Between those events, it was back to the demanding work of cargo transfer between the shuttle and station. The unloading of the Raffaello multi-purpose logistics module’s 9,400 pounds of cargo was about 70 percent complete and packing its 5,700 pounds of homeward-bound material had begun.
At about 11:30 a.m. CDT Obama radioed the combined International Space Station and shuttle crews that he was proud of all the crew members.
“We’re all watching as the 10 of you work together as a team,” Obama said. “Your example means so much not just to your fellow Americans but also your fellow citizens on Earth. The space program has always embodied our sense of adventure and explorations and courage.”
He thanked those who had supported the shuttle program during the past 30 years, and all the men and women of NASA who helped the country lead the space age.
Atlantis Commander Chris Ferguson said that all the partners on the station were honored to represent their home countries in this multinational effort.
Station Flight Engineer Sergei Volkov described the station and shuttle crews, from three nations, as “one big family.”
The media interviews began about 5:45 a.m. Ferguson and Pilot Doug Hurley talked with representatives of CBS Radio, KYW-TV in Philadelphia and Associated Press. Next up was a 7:04 a.m. chat by all Atlantis crew members with WPVI-TV and KYW Radio, both of Philadelphia, and Reuters.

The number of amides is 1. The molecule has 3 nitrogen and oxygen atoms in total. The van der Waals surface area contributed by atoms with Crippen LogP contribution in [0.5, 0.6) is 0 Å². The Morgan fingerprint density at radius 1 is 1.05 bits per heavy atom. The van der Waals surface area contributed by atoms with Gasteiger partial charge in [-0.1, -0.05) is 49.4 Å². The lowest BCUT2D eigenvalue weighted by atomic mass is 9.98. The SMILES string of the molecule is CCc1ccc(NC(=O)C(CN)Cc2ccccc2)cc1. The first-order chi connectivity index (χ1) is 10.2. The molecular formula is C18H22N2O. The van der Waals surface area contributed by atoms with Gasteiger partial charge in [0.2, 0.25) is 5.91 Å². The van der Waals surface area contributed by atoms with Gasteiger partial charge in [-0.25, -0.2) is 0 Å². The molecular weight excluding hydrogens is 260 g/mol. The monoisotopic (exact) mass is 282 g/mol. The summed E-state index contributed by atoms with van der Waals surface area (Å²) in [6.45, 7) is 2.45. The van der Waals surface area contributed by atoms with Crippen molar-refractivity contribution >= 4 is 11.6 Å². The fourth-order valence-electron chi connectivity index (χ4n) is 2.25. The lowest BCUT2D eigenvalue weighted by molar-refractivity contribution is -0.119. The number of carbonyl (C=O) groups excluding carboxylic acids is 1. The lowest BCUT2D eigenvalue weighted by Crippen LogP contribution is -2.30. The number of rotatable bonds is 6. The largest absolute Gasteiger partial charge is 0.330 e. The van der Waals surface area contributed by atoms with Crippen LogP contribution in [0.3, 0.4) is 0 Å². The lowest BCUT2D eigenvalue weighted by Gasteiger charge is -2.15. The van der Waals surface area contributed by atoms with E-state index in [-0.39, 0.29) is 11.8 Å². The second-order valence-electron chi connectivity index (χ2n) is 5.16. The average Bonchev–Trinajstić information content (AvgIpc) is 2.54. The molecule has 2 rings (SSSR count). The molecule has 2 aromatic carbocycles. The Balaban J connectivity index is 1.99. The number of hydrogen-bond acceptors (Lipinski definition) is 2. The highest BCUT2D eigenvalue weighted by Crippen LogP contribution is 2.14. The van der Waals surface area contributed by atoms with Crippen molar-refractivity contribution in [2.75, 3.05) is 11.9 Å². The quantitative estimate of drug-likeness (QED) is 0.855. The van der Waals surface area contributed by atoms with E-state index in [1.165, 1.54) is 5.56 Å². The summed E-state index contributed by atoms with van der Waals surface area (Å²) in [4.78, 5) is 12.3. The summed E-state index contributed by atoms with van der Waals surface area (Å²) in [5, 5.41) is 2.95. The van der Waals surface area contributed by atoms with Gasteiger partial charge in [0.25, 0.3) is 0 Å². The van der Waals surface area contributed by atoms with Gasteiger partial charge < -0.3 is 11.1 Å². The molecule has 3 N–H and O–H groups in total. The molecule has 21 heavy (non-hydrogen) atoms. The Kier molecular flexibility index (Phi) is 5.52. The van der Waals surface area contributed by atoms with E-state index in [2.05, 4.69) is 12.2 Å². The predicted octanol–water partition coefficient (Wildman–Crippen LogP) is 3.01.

At the 45-minute crew news conference, Atlantis crew members and their six station colleagues gathered in the Japanese Kibo Laboratory to take questions from news media. Reporters at four NASA centers, NASA headquarters and in Japan participated.
This morning Ferguson and Hurley brought General Purpose Computer 4 back on line in a backup role. GPC-4 had unexpectedly shut down a little after 5 p.m. Thursday, about an hour and a half after the crew had gone to bed. Crew members transferred its functions to another computer, and this morning reloaded its software and got it running again.
Atlantis Mission Specialist Rex Walheim and station Flight Engineer Mike Fossum worked to resize U.S. spacesuits to be left on the station.